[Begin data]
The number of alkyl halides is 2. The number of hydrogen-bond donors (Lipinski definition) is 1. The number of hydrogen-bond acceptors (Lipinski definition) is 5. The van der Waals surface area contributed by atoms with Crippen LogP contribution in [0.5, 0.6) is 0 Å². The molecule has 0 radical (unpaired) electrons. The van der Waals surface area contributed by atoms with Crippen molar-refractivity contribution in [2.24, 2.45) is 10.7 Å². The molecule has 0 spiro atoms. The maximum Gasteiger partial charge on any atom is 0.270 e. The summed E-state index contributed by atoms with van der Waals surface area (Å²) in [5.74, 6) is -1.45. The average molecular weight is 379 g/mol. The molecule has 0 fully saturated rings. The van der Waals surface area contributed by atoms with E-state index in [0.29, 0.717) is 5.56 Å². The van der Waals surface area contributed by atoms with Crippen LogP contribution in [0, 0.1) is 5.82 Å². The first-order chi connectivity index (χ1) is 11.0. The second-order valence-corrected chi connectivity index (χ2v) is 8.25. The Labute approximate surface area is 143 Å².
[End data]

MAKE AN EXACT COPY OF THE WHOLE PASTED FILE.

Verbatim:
The number of alkyl halides is 2. The number of hydrogen-bond donors (Lipinski definition) is 1. The number of hydrogen-bond acceptors (Lipinski definition) is 5. The van der Waals surface area contributed by atoms with Crippen LogP contribution in [0.5, 0.6) is 0 Å². The molecule has 0 radical (unpaired) electrons. The van der Waals surface area contributed by atoms with Crippen molar-refractivity contribution in [2.24, 2.45) is 10.7 Å². The molecule has 0 spiro atoms. The maximum Gasteiger partial charge on any atom is 0.270 e. The summed E-state index contributed by atoms with van der Waals surface area (Å²) in [5.74, 6) is -1.45. The average molecular weight is 379 g/mol. The molecule has 0 fully saturated rings. The van der Waals surface area contributed by atoms with E-state index in [0.29, 0.717) is 5.56 Å². The van der Waals surface area contributed by atoms with Crippen LogP contribution in [0, 0.1) is 5.82 Å². The first-order chi connectivity index (χ1) is 11.0. The second-order valence-corrected chi connectivity index (χ2v) is 8.25. The Labute approximate surface area is 143 Å².